Beth’s Dogwood Tree: A Ceremony of Remembrance
On a chilly Tuesday morning, December 11, 2018 with frost covering the ground, many of Beth’s coworkers along with friends and Dr. Steve, gathered in the yard of ORAU (Oak Ridge Associated Universities) to dedicate a tree that had been planted to honor the memory of Beth Flick. Also joining us by way of Zoom video stream, were several of Beth’s family members. We all watched as Dr. Steve was presented a plaque that will be placed at the foot of the tree for all to see as they come and go to work or to visit ORAU. Included in the words spoken that morning was the reason behind this special tree.
The staff of ORAU chose a Dogwood tree and appropriately so for it was Beth’s favorite tree, but not only for its beauty, but also for its symbolic meaning. If you experienced the blessing of being around Beth anytime at all you would quickly come to realize what the most important aspect of her life was and that was being faithful to her Lord and Savior, Jesus Christ. As a Christian, Beth sought to follow the Lord’s leading in all she did, whether in the home, work, church or elsewhere, she remained faithful to her Lord. The symbolism of the Dogwood tree bloom is so appropriate for Beth, as a Christian because it’s not just an ordinary bloom. The four petals represent the four points of the cross and the rusty spots on the edges represent rustiness of the nails used at the Crucifixion of Jesus Christ, while the spiked stamen in the center of the bloom represent the Crown of Thorns that Jesus wore during the Crucifixion. So you see, everyone that walks by Beth’s Tree will always remember her faithfulness to her Lord, but more importantly, they will remember the faithfulness of her Lord to all of us.
One of our Founding Fathers, Thomas Jefferson, also loved the Dogwood tree, as he grew them on the grounds of his Virginia estate in the 1770’s. This would perhaps influence the Virginia Legislature to adopt the Dogwood tree to be the official flower of the State of Virginia in 1918. Of course the Dogwood is not a flower, it is a tree, but interestingly enough, Virginia took care of that by making the Dogwood their official state tree. So my fiends, the Dogwood is far more than just another tree, just as Beth was far more than just another person. She was a loving wife, mother, grandmother and coworker who was held very dear by us all.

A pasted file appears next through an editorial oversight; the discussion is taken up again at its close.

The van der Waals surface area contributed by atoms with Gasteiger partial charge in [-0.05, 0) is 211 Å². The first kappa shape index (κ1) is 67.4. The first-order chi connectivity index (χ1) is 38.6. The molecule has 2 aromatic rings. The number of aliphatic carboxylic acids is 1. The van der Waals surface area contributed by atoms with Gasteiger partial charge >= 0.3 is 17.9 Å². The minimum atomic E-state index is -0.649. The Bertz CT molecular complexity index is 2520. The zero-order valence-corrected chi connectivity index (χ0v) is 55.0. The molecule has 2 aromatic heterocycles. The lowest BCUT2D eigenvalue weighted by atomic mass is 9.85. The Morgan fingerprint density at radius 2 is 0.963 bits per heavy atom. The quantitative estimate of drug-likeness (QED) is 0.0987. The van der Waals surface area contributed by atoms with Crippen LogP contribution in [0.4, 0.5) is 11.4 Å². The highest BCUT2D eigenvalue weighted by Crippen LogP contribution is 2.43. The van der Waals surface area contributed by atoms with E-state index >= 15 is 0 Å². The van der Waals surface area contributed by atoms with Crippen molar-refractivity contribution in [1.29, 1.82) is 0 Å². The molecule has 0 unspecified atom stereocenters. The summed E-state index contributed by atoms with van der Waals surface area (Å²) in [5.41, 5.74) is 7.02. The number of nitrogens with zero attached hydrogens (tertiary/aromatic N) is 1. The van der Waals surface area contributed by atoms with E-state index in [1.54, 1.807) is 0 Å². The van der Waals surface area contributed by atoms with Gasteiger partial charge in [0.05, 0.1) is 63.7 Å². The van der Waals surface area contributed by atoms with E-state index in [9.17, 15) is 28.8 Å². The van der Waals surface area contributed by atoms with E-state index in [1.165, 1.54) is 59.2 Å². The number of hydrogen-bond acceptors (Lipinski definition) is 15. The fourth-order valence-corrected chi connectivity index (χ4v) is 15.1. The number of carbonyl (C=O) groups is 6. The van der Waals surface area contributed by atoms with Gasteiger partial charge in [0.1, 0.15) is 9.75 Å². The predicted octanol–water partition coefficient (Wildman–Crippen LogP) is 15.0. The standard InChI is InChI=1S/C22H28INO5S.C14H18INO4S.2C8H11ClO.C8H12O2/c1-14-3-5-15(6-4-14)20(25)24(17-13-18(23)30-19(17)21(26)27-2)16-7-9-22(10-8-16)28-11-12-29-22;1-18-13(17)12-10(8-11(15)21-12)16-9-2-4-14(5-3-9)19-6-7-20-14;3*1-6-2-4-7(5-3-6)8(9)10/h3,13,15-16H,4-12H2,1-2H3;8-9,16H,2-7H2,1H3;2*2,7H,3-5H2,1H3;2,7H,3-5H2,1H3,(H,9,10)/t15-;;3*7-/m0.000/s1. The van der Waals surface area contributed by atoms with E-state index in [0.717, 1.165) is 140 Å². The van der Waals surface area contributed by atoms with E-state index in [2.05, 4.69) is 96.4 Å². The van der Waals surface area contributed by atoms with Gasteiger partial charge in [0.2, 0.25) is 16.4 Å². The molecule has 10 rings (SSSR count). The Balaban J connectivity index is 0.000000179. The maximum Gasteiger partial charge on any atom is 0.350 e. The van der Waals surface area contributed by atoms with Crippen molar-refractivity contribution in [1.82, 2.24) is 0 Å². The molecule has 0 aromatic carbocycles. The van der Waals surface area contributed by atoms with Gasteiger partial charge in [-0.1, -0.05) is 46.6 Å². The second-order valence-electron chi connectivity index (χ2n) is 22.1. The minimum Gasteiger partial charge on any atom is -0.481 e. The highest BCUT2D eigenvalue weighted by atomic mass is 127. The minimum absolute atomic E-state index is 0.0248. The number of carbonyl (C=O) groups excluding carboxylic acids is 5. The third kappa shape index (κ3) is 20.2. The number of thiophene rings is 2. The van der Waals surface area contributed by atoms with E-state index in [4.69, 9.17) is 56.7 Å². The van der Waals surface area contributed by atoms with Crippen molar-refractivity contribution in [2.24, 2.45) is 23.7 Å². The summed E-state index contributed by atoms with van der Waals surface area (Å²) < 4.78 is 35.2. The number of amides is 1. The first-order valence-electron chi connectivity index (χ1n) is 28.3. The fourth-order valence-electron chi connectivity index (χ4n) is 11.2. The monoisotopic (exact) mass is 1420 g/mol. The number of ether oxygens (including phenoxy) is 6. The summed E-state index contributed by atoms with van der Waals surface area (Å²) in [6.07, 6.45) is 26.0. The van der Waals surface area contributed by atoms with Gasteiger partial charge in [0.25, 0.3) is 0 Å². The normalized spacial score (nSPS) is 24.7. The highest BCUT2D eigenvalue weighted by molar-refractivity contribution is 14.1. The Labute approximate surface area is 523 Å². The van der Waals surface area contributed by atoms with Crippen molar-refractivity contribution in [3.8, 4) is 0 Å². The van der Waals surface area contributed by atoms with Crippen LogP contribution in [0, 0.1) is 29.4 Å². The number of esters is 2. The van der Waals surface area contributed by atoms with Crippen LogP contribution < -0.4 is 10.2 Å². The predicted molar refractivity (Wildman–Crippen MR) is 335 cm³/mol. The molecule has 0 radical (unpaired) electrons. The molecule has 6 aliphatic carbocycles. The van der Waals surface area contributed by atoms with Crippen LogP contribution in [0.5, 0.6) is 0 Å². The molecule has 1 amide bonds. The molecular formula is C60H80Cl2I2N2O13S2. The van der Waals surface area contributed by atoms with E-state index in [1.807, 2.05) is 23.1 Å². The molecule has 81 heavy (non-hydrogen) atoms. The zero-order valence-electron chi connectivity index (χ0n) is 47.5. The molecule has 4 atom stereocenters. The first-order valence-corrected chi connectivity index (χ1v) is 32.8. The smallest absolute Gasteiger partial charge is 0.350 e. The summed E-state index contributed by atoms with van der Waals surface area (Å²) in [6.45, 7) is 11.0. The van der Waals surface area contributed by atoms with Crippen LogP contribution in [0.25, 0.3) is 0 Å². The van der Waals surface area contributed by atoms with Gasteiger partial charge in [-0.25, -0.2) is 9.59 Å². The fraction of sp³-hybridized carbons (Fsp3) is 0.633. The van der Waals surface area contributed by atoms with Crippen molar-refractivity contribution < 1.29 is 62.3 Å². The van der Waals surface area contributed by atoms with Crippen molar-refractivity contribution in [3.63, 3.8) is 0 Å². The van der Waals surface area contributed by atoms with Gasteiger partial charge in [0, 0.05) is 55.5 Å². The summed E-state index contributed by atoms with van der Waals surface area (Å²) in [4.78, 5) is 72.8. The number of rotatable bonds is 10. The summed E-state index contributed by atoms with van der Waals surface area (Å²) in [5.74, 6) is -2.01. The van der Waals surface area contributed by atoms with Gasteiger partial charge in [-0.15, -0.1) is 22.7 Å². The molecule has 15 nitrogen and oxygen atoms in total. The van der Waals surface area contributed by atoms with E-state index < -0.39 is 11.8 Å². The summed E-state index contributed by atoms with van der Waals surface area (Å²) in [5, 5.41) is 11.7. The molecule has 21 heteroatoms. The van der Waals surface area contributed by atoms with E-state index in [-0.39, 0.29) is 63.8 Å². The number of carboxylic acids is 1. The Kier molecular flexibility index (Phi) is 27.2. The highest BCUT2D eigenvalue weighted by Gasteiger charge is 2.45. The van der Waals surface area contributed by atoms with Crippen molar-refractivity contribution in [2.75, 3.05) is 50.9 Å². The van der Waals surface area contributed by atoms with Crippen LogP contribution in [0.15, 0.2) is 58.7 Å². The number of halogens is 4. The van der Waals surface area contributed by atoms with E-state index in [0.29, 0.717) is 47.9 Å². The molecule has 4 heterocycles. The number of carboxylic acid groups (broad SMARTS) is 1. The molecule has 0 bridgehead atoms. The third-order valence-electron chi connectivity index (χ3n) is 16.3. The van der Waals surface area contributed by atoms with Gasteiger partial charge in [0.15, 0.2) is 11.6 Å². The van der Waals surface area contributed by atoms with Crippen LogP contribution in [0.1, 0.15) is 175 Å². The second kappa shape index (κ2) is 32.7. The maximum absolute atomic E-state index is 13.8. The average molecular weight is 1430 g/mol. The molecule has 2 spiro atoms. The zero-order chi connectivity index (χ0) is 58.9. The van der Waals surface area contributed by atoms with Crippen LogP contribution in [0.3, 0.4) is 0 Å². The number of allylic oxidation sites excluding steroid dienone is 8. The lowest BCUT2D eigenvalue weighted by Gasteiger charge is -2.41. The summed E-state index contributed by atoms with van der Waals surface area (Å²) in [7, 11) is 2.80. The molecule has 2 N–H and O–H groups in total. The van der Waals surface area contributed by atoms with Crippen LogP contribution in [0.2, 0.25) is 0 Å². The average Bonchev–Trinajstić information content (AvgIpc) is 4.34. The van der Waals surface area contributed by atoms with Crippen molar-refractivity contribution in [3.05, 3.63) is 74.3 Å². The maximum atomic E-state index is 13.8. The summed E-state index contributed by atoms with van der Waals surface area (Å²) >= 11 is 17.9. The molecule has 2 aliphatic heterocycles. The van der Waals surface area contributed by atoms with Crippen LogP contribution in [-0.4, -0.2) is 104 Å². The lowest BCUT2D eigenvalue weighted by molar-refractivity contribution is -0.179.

On behalf of the Flick and Baker families, I want to say thank you to ORAU for this display of love toward Beth and support for friends and family. We spend a large portion of our time at the workplace and what a blessing it is to have a work family that cares for one another in this way. God bless!
Secretary, Christian Heritage Fellowship
For Further Consideration
A number of months ago while using a book that had been gifted to me from my Grandma Flick's personal library, I found a small handwritten note: "When my husband passed away, I sought the Lord and through my family and friends, He helped me." Soon after my discovery I gave it to my dad, knowing he would appreciate this sentimental find. I had forgotten about that little note until just a few days ago, when my dad pulled the same note out of his BRead more...
One of the favorite places Beth and I used to sit and share in each other's lives was the swing on our front porch. Handcrafted by Amish Dutch in western Pennsylvania years ago, it was brought to our home by Mom Flick when she came to live with us in Mississippi following her diagnosis of terminal liver cancer in 1998. But since this past summer, that porch swing which has been a silent observer of so much of our family's history is now—for theRead more...